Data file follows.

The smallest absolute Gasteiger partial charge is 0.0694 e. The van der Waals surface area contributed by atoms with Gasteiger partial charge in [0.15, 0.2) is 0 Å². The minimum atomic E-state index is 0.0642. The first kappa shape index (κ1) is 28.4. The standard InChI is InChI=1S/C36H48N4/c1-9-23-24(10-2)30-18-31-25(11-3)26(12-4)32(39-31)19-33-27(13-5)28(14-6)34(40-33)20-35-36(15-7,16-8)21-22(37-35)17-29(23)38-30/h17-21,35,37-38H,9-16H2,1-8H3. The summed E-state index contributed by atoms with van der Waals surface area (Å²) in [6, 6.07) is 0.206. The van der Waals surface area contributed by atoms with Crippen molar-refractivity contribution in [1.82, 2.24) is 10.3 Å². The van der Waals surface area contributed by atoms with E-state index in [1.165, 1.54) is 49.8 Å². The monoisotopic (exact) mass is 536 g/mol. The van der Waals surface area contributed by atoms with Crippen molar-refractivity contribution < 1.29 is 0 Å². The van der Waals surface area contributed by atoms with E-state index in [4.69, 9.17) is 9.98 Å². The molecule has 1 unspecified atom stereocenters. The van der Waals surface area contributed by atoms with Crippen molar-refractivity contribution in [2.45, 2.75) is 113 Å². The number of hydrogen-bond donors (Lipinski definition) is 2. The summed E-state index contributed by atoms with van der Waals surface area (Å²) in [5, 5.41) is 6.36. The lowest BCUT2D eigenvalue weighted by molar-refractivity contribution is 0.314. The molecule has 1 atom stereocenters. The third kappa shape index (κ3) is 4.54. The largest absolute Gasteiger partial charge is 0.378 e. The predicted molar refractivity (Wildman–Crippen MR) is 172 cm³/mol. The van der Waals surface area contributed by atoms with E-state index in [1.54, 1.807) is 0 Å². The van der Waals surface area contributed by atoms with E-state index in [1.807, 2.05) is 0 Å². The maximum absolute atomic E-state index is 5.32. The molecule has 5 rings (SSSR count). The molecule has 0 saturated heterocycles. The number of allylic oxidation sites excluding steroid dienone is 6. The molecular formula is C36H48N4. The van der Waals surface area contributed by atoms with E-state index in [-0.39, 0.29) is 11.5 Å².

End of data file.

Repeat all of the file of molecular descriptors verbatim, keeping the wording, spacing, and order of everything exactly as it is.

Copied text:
The smallest absolute Gasteiger partial charge is 0.0694 e. The van der Waals surface area contributed by atoms with Gasteiger partial charge in [0.15, 0.2) is 0 Å². The minimum atomic E-state index is 0.0642. The first kappa shape index (κ1) is 28.4. The standard InChI is InChI=1S/C36H48N4/c1-9-23-24(10-2)30-18-31-25(11-3)26(12-4)32(39-31)19-33-27(13-5)28(14-6)34(40-33)20-35-36(15-7,16-8)21-22(37-35)17-29(23)38-30/h17-21,35,37-38H,9-16H2,1-8H3. The summed E-state index contributed by atoms with van der Waals surface area (Å²) in [6, 6.07) is 0.206. The van der Waals surface area contributed by atoms with Crippen molar-refractivity contribution in [1.82, 2.24) is 10.3 Å². The van der Waals surface area contributed by atoms with E-state index in [1.165, 1.54) is 49.8 Å². The monoisotopic (exact) mass is 536 g/mol. The van der Waals surface area contributed by atoms with Crippen molar-refractivity contribution < 1.29 is 0 Å². The van der Waals surface area contributed by atoms with E-state index in [4.69, 9.17) is 9.98 Å². The molecule has 1 unspecified atom stereocenters. The van der Waals surface area contributed by atoms with Crippen molar-refractivity contribution in [2.45, 2.75) is 113 Å². The number of hydrogen-bond donors (Lipinski definition) is 2. The summed E-state index contributed by atoms with van der Waals surface area (Å²) in [5, 5.41) is 6.36. The lowest BCUT2D eigenvalue weighted by molar-refractivity contribution is 0.314. The molecule has 1 atom stereocenters. The third kappa shape index (κ3) is 4.54. The largest absolute Gasteiger partial charge is 0.378 e. The predicted molar refractivity (Wildman–Crippen MR) is 172 cm³/mol. The van der Waals surface area contributed by atoms with E-state index in [1.54, 1.807) is 0 Å². The van der Waals surface area contributed by atoms with E-state index in [1.807, 2.05) is 0 Å². The maximum absolute atomic E-state index is 5.32. The molecule has 5 rings (SSSR count). The molecule has 0 saturated heterocycles. The number of allylic oxidation sites excluding steroid dienone is 6. The molecular formula is C36H48N4. The van der Waals surface area contributed by atoms with E-state index in [-0.39, 0.29) is 11.5 Å².